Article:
Saudi Arabia and UAE agree with Trump on Syrian safe zones

U.S. President Donald Trump, joined by his senior advisor and son-in-law Jared Kushner (R), speaks by phone with the Saudi Arabia’s King Salman in the Oval Office at the White House in Washington, U.S. January 29, 2017. REUTERS/Jonathan Ernst

The Huffington Post – Saudi Arabia and the United Arab Emirates voiced support for President Donald Trump’s idea to establish safe zones in Syria, which comes as no surprise given it would boost Sunni extremists who want to topple President Bashar Assad’s secular regime. The White House, for its part, wants to bottle up refugees inside Syria to prevent Muslim blockade runners from reaching U.S. shores. However, instituting safe zones would require a costly military intervention and risks empowering the very jihadist forces Trump has vowed to defeat.

On Sunday, Saudi Arabian King Salman and Abu Dhabi Crown Prince Sheikh Muhammad in separate phone calls with Trump agreed to support safe zones in Syria and Yemen to help refugees “displaced by the ongoing conflicts,” the White House said in a press release.

The conversations come in the wake of a White House executive order banning immigrants from seven Muslim countries, the original draft of which directed the Defense Department to begin devising blueprints for Syrian safe zones. Last week, Trump told ABC News that he would “absolutely do safe zones in Syria,” echoing sentiments he expressed on the campaign trail.

Yet the final version of said executive order excluded the safe zone provision, probably to the chagrin of Al Qaeda in Syria and like-minded militants. But now it appears Trump only suspended the decision, perhaps calculating that he better get buy-in from stakeholders in the region before embarking on the initiative.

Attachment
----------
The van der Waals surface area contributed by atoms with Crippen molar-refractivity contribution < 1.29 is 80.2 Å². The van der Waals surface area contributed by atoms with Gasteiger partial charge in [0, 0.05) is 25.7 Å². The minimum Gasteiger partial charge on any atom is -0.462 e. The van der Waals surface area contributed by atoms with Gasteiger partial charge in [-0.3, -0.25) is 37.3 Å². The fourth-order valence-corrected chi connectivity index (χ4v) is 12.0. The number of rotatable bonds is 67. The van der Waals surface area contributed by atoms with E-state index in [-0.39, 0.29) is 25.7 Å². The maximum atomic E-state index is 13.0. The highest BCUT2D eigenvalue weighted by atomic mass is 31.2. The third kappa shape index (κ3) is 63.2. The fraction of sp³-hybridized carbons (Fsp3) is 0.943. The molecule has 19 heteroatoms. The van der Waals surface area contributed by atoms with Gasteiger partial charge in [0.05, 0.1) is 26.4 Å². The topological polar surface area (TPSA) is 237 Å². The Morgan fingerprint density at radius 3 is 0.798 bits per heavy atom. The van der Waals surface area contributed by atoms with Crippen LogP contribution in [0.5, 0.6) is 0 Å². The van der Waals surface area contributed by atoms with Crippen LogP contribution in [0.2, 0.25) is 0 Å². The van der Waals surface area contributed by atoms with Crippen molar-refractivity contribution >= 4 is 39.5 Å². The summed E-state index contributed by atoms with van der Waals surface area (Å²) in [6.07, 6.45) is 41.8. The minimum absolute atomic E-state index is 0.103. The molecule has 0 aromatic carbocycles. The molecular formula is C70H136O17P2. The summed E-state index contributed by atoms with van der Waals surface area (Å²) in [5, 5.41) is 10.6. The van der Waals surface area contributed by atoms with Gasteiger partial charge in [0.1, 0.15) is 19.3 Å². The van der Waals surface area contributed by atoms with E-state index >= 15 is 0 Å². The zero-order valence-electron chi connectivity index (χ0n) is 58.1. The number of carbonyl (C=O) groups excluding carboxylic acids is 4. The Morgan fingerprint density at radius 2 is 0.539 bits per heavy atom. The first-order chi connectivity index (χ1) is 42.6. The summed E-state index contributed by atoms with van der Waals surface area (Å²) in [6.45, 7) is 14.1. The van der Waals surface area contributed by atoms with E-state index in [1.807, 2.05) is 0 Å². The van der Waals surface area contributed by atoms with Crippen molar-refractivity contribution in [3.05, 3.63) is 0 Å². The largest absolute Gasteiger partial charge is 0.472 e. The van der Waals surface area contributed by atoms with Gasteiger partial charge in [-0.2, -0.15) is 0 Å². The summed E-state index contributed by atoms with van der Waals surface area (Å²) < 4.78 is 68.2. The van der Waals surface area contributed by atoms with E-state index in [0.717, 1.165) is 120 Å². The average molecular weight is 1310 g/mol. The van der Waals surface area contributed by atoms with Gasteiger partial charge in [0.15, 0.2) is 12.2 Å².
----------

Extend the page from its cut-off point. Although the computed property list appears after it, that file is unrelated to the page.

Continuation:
Consequences not too difficult to foresee inimical to U.S. national security interests far outweigh any conceivable benefits of instituting in Syria a single so-called safe zone, a euphemism for a no-fly zone – itself a de facto declaration of war. The Pentagon estimates it would require 30,000 boots on the ground and cost $1 billion per month to implement. Moreover, a no-fly zone, which entails establishing air supremacy over the safe areas, risks sparking a direct confrontation with Syrian and Russian forces operating in the region.

The answer to addressing the root cause of the refugee crisis requires a radical departure from Washington orthodoxy, a paradigm shift many hoped Trump would embrace along with his pragmatic-minded Secretary of State Rex Tillerson, who perhaps still has time to influence White House strategy. Tillerson might be able to rein in Trump, who seems obsessed with setting a record for fulfilling campaign promises within his first couple weeks in office.

The answer lies, not in safe zones, but in abandoning support for the not-so-moderate opposition and working with the Russian and Syrian governments to defeat terrorists – it’s really that simple. Despite the virtue of being deeply-rooted in logic, however, because it so affronts the U.S. foreign policy establishment’s ideological sensibilities, less a dramatic sea change in outlook or course correction by Trump, such a policy might be practically unthinkable – at least within Washington’s corridors of power.

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